There are derivative songwriters, and then there are guys who warrant comparisons to countless others simply because they deal in musical forms that have been around for decades. Phosphorescent’s Matthew Houck falls into the latter category, but that doesn’t mean he’s been excused from adding new elements to his sound. With his first five albums, the Alabama-raised, Brooklyn-residing Houck tended to navigate country- and folk-based territories that evoked contemporaries and all-time luminaries alike (Neil Young, Will Oldham, and Conor Oberst to name a few).
At first, it was a real struggle to get into Muchacho. Living in the UK, I was listening to it with snow falling down outside and it just didn’t fit. Then spring finally arrives, there are few clouds for once and I can see some bright thing in the sky, I think people call it the Sun, but I’m not used to it so I’m not sure. And Muchacho clicks.
There's a calm confidence throughout Muchacho, the sixth full-length from Phosphorescent and fourth on Dead Oceans. Matthew Houck (the man behind the Phosphorescent moniker) isn't afraid to spread his wings and let his loose Americana vibe move towards uncharted waters. Houck displays his maturity in his sense of restraint; he could've easily taken artistic liberties with Muchacho, allowing his evident desire to push the boundaries of Americana turn into an indistinguishable ball of fuzz.
Matthew Houck has, as musical entity Phosphorescent, always been just outside clear definition. He’s equal parts eccentric noisemaker and singer-songwriter. His breakout album, the bittersweet and solitary Pride, didn’t offer any hint at its follow-up, the earnest Willie Nelson tribute To Willie or the rollicking country-rock of 2010’s Here’s to Taking it Easy.
Matthew Houck's old-vine voice grounds Phosphorescent, distinctively gnarled and complex. Muchacho, however, shifts the focal point to his pained songwriting and commanding band. A decade in, the Brooklyn transplant continues surveying his back roads of New Weird America: "A Charm/A Blade" reprises the broken, one-man choir that surfaced on his third LP, 2007's dark Pride; "Terror in the Canyons (The Wounded Master)" follows the crooked country of tribute disc To Willie; and the title track's drunkard's waltz extends the narrative of "The Mermaid Parade" from 2010 breakout Here's to Taking It Easy.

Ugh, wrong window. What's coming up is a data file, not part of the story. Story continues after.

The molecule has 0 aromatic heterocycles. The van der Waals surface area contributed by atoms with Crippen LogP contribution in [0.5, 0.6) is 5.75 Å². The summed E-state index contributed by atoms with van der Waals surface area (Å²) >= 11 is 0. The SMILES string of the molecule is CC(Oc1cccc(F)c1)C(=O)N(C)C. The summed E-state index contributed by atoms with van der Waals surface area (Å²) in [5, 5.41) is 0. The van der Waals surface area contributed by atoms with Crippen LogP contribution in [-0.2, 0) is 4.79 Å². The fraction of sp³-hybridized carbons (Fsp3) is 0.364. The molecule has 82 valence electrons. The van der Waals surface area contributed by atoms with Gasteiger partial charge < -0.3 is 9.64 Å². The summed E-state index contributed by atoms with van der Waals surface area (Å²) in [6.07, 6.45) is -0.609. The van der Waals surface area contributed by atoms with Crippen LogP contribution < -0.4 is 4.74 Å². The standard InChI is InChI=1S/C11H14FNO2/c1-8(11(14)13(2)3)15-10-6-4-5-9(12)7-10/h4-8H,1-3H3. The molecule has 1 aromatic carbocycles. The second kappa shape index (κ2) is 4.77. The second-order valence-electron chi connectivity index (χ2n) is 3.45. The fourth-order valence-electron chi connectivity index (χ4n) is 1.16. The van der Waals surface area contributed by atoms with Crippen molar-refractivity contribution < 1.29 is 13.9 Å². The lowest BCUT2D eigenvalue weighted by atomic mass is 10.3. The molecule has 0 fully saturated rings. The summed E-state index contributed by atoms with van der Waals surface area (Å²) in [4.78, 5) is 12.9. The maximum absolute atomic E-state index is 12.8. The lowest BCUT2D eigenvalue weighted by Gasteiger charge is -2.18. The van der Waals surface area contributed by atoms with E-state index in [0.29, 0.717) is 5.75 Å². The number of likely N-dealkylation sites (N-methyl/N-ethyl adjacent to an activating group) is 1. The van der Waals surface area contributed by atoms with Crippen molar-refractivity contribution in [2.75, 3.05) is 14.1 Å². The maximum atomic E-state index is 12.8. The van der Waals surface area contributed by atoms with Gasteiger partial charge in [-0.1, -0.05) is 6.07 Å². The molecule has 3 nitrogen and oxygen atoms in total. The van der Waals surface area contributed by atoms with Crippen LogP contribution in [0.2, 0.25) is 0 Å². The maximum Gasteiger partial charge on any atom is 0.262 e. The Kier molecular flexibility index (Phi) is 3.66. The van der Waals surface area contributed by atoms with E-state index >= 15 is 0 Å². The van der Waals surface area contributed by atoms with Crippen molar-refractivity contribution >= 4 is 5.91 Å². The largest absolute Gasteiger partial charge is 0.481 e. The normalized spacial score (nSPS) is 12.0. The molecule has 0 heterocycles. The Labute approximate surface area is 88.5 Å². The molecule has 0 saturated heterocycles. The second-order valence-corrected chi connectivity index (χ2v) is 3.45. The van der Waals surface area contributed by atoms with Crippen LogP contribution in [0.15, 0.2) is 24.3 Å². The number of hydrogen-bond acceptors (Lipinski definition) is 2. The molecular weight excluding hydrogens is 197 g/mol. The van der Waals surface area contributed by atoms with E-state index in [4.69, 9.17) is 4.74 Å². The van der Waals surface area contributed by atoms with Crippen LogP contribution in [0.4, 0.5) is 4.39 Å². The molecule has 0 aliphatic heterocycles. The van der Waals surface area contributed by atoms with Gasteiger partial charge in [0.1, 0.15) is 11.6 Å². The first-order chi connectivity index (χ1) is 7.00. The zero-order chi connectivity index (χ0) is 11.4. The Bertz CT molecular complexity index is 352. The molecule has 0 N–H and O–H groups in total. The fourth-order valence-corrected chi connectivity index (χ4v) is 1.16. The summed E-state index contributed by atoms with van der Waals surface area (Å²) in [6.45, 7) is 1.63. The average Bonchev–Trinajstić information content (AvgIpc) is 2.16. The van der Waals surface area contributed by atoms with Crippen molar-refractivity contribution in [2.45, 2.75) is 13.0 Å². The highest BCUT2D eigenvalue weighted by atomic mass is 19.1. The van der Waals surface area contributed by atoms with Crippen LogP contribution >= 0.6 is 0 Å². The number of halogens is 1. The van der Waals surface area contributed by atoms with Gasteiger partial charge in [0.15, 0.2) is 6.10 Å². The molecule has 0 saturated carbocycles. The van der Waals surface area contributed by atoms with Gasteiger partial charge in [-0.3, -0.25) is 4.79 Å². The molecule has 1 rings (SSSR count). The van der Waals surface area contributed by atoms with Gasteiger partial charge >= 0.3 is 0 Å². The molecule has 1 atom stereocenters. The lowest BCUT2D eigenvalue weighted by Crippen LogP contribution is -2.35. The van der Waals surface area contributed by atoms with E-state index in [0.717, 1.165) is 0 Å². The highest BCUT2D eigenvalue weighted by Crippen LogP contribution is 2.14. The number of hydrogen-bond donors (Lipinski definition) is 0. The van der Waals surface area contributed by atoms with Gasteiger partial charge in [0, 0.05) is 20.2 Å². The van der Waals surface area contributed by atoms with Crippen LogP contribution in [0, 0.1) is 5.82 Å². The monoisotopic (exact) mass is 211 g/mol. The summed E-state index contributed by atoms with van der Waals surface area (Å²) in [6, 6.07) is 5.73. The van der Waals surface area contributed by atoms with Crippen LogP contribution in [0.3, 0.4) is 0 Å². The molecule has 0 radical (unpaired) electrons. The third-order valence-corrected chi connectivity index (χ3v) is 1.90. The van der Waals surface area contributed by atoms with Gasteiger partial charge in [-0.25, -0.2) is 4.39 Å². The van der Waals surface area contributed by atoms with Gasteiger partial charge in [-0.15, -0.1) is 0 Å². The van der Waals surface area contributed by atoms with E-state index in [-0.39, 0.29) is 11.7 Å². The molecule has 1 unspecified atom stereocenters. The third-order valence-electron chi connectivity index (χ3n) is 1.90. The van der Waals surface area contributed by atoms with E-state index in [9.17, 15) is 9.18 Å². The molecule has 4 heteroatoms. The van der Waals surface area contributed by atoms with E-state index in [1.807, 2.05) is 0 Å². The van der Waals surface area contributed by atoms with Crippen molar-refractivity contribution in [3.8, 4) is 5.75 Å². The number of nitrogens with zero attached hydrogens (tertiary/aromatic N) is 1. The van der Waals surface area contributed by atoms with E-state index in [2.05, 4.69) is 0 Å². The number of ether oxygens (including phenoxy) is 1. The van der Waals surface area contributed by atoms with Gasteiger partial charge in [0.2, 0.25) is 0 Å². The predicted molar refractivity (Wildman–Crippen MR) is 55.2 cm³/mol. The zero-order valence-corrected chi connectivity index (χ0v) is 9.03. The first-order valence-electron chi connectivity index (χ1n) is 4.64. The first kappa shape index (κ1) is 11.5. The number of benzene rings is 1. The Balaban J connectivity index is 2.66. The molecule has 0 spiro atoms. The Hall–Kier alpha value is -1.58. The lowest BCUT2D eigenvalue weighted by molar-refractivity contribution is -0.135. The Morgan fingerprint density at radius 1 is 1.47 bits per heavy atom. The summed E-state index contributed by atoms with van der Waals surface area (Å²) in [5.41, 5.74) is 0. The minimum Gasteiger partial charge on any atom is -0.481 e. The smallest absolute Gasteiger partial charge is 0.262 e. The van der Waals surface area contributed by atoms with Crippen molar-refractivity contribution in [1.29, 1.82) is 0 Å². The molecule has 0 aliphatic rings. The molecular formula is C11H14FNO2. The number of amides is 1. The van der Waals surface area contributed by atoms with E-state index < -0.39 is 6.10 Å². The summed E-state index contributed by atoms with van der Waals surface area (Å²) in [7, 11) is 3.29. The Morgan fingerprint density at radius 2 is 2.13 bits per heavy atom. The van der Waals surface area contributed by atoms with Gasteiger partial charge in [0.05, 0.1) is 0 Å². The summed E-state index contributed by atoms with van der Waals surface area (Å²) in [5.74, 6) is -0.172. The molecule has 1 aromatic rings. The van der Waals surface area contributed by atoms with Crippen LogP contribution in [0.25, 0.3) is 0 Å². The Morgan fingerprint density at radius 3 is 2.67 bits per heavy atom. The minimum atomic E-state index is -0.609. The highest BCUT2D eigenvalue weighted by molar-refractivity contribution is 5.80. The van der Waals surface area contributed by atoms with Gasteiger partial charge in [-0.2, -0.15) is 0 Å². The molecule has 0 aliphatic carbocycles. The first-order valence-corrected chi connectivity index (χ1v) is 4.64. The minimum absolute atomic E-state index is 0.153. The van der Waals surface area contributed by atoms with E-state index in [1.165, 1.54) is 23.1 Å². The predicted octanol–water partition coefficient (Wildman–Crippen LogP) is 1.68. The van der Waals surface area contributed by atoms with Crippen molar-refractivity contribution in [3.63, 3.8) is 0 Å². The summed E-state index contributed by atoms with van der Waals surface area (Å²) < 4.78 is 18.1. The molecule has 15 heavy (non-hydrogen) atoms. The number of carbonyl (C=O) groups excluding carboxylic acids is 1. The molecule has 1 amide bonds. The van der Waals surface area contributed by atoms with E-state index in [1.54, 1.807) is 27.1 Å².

LOW“The Invisible Way”(Sub Pop) Low has always been a gospel group, by fiat if not for its actual content. Its music — hushed, syrupy indie rock that’s ecstatic in a roundabout way — isn’t religious per se, but it does embody reverence as well as any soaring operatic solo or monster-power choir. That was the band’s selling point in its early years, but lately it’s evolved.
While discussing the title of his sixth Phosphorescent album, Muchacho, Matthew Houck told CMJ that it was still a vague notion to him, not something that he could fully wrap his head around. “Maybe you call your buddy muchacho,” he said. “But it’s got a little cut to it, a little bite to it.” Houck’s music has always had a little bite to it, despite its seemingly tasteful, Americana trappings: the hushed guitars, the scraggly beard, the downtrodden imagery, the occasional horn section, the album of Willy Nelson covers.
In the Phosphorescent story, Muchacho could be seen as the next step in a (very) loose thematic continuum. If the spit-and-sawdust swagger of 2009’s tribute album To Willie represented the party at the end of the low-lit, introspective isolation that characterised Pride (2007), Muchacho suggests the (relatively speaking) good times that fired up Here’s to Taking It Easy (2010) have crashed to a halt. There are many lyrical allusions to heartache and partings.
A vibrant, evocative LP, and a welcome addition to the Phosphorescent catalogue. James Skinner 2013 Matthew Houck’s sixth album as Phosphorescent underwent an odd, protracted gestation. Exhausted following a lengthy stint touring 2010’s acclaimed Here’s to Taking It Easy, the Alabama-born singer-songwriter returned to Brooklyn and bought a bunch of old analogue gear.
There’s always something warming about cover art that really conveys the sounds you’ll find within it. The coalescing of the art and music creates something intensely satisfying. It’s the feeling that a lot of time and passion has gone into every intimate detail. It gives the album its own unique and distinct feel.That’s what Phosphorescent’s ‘Muchacho’ does.